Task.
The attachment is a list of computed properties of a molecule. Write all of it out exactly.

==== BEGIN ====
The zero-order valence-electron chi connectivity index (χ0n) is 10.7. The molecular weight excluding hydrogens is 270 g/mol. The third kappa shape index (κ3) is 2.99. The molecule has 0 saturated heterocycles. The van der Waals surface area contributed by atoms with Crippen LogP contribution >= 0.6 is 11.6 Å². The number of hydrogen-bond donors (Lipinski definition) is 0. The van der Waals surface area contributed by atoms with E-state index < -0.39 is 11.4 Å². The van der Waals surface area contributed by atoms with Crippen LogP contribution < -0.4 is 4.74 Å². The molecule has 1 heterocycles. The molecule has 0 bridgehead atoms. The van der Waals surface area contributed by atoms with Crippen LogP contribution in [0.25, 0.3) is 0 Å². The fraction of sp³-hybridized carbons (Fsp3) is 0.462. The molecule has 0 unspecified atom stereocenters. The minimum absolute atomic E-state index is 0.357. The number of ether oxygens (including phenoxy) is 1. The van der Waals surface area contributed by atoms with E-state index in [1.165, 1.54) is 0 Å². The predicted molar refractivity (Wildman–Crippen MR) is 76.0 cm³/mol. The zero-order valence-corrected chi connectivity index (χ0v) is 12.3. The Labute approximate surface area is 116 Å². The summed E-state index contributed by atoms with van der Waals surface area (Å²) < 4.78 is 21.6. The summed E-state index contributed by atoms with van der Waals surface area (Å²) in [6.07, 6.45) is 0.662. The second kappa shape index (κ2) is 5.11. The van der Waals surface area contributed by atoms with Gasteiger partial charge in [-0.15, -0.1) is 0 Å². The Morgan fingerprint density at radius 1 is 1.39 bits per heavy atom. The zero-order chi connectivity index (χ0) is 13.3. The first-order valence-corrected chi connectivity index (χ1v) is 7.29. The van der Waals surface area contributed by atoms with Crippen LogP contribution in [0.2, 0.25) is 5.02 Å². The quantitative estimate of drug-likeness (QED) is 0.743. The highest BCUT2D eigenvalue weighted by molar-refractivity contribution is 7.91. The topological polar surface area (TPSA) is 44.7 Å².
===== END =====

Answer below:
The zero-order valence-electron chi connectivity index (χ0n) is 10.7. The molecular weight excluding hydrogens is 270 g/mol. The third kappa shape index (κ3) is 2.99. The molecule has 0 saturated heterocycles. The van der Waals surface area contributed by atoms with Crippen LogP contribution >= 0.6 is 11.6 Å². The number of hydrogen-bond donors (Lipinski definition) is 0. The van der Waals surface area contributed by atoms with E-state index < -0.39 is 11.4 Å². The van der Waals surface area contributed by atoms with Crippen LogP contribution < -0.4 is 4.74 Å². The molecule has 1 heterocycles. The molecule has 0 bridgehead atoms. The van der Waals surface area contributed by atoms with Crippen LogP contribution in [0.25, 0.3) is 0 Å². The fraction of sp³-hybridized carbons (Fsp3) is 0.462. The molecule has 0 unspecified atom stereocenters. The minimum absolute atomic E-state index is 0.357. The number of ether oxygens (including phenoxy) is 1. The van der Waals surface area contributed by atoms with E-state index in [1.165, 1.54) is 0 Å². The predicted molar refractivity (Wildman–Crippen MR) is 76.0 cm³/mol. The zero-order valence-corrected chi connectivity index (χ0v) is 12.3. The Labute approximate surface area is 116 Å². The summed E-state index contributed by atoms with van der Waals surface area (Å²) < 4.78 is 21.6. The summed E-state index contributed by atoms with van der Waals surface area (Å²) in [6.07, 6.45) is 0.662. The second kappa shape index (κ2) is 5.11. The van der Waals surface area contributed by atoms with Gasteiger partial charge in [-0.15, -0.1) is 0 Å². The Morgan fingerprint density at radius 1 is 1.39 bits per heavy atom. The zero-order chi connectivity index (χ0) is 13.3. The first-order valence-corrected chi connectivity index (χ1v) is 7.29. The van der Waals surface area contributed by atoms with Crippen LogP contribution in [0.2, 0.25) is 5.02 Å². The quantitative estimate of drug-likeness (QED) is 0.743. The highest BCUT2D eigenvalue weighted by molar-refractivity contribution is 7.91. The topological polar surface area (TPSA) is 44.7 Å².